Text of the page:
India, of course, has maintained defense ties with Russia for many decades. This longstanding relationship should not expose New Delhi to punishment under legislation so recently introduced. CAATSA sanctions would seriously undermine the ability of the US and India to pursue their shared security goals. Besides, India’s deployment of the Russian weapons is unlikely to compromise the security of the most sensitive US military equipment such as the F-35 joint strike fighter, which India does not possess.
In any case, the US has been one of India’s biggest arms suppliers in recent years. New Delhi has been diversifying its weapons portfolio. In 2020, US arms sales to India rose sharply to US$3.4 billion from just US$6.2 million the year before. Critical defence deals India has made of late include the acquisition of long-range Hereon MK II drones from Israel in September 2021, a US$3-billion contract for Predator drones from the US, and the purchase of 36 Rafale fighter jets from France.
The appropriateness and utility of US CAATSA sanctions on India should be viewed in the context of this effort at defense procurement diversification. Punishing New Delhi for buying the S-400s could drive India to revert to its historic preference for Russian supply, thus compromising the US-India security engagement.
It is also worth noting that India has joined in efforts to broaden industrial manufacturing and consumer supply chains, especially through its leadership with Japan and Australia in launching the Supply Chain Resilience Initiative (SCRI). The SCRI highlights India’s capacity to bring together regional “like-minded” partners against common threats or challenges – in this case, dependency on Chinese supply networks.
Beijing’s calculations – and concerns
How has Beijing reacted to India’s installing the S-400 defense system? China, too, possesses S-400s in its arsenal, having bought them from Russia the same year as India did. In June 2021, the People’s Liberation Army (PLA) redesigned Hotan air base in Xinjiang and Nyingchi air base in Tibet – right across the Line of Actual Control (LAC) in the Indian region of Ladakh and state of Arunachal Pradesh, respectively — with the PLA sending S-400 units to shield these facilities from potential air attacks. While China received its second S-400 delivery in 2020, Beijing’s posture has remained tense over India’s upgrading of its own defense systems with a platform also owned by China, a significant step in narrowing the gap in capability.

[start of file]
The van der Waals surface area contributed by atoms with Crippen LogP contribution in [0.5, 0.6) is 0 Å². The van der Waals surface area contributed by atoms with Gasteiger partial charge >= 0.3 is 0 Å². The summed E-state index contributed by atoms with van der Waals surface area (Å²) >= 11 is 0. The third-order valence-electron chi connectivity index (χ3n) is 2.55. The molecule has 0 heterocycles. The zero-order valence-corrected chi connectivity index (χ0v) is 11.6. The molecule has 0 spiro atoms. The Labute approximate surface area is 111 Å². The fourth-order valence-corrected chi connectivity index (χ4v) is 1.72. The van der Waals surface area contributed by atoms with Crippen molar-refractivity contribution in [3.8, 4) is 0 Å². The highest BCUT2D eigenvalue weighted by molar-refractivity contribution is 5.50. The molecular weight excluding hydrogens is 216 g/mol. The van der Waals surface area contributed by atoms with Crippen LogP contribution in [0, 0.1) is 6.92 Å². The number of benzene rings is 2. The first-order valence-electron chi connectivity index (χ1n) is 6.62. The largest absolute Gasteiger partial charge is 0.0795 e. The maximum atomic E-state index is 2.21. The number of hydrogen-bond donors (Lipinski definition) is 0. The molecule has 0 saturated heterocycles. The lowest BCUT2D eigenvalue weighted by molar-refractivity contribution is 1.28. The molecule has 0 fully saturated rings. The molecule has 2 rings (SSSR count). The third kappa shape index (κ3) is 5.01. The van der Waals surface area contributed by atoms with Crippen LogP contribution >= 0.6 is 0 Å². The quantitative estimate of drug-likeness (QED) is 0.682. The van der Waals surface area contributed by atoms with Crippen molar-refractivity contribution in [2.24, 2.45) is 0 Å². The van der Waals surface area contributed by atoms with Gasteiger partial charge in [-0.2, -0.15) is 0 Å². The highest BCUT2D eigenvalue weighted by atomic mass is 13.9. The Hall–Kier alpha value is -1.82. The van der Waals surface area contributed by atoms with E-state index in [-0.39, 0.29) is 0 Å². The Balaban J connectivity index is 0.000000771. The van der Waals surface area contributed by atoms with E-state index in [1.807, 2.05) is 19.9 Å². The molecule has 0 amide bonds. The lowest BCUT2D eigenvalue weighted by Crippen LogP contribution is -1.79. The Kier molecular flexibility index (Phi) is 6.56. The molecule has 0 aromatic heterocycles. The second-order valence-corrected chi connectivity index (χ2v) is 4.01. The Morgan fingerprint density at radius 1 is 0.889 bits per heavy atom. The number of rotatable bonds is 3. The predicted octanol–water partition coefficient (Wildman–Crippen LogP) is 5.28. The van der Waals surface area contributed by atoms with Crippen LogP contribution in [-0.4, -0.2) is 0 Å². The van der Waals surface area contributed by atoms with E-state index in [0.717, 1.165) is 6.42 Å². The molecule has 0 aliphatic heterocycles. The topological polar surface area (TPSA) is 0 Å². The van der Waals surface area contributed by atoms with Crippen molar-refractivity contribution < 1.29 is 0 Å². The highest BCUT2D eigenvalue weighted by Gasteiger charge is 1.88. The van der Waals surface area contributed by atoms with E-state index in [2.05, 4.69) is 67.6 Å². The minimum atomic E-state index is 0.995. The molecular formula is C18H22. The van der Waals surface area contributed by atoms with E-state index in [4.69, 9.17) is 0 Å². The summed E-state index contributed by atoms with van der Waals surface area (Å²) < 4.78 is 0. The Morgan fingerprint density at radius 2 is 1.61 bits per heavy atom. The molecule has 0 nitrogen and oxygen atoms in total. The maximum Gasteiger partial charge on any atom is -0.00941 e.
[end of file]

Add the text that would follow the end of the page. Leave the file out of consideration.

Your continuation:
The S-400 debate has, therefore, ramped up the pressure on all parties in the regional security equation: India, the US, Russia and China. The Russia-India-China (RIC) trilateral meeting, which was most recently convened in November 2021, remains the key platform for the three countries to address common security concerns. In July 2020, in the aftermath of the Galwan Valley crisis, under the RIC format, Moscow emerged as an unofficial but critical mediator between New Delhi and Beijing.
The RIC could be an important platform for tamping down security tensions. Russia, after all, is more than just an arms supplier; it is playing a long geopolitical game and has its own intensions in the Indo-Pacific. Moscow aims to maintain strong ties with both India and China, while showing that it is not being dictated to by China. It also wants to have strong ties with India to secure its foothold in the region possibly to counter the US and fuel its bid to foster partnerships with other democracies in the neighborhood such as Japan, Australia and South Korea.
China, while anticipating that the US will refrain from applying sanctions on India, would benefit from a lull in India-US security cooperation. Washington, therefore, will be weighing the benefit that Beijing may get if the US takes action under CAATSA. Regardless, India’s deployment of its new missile defense system along the LAC is happening, posing a deterrent to Chinese aggression in the region. China has long been concerned about India’s defense ties with Russia, as Beijing and Moscow’s recent efforts to foster a closer relationship may be flagging.
Beijing will be watching Russian President Vladimir Putin’s December 6 visit to Delhi for the annual India-Russia summit. Putin has maintained that Moscow’s relations with India and China are not contradictory and that no “extra-regional power” should intervene in matters relating to the India-China border dispute. The fact remains, however, that S-400s purchased by both China and India from Russia will be deployed on either side of that tense frontier.
Quad dynamics and the US-India security relationship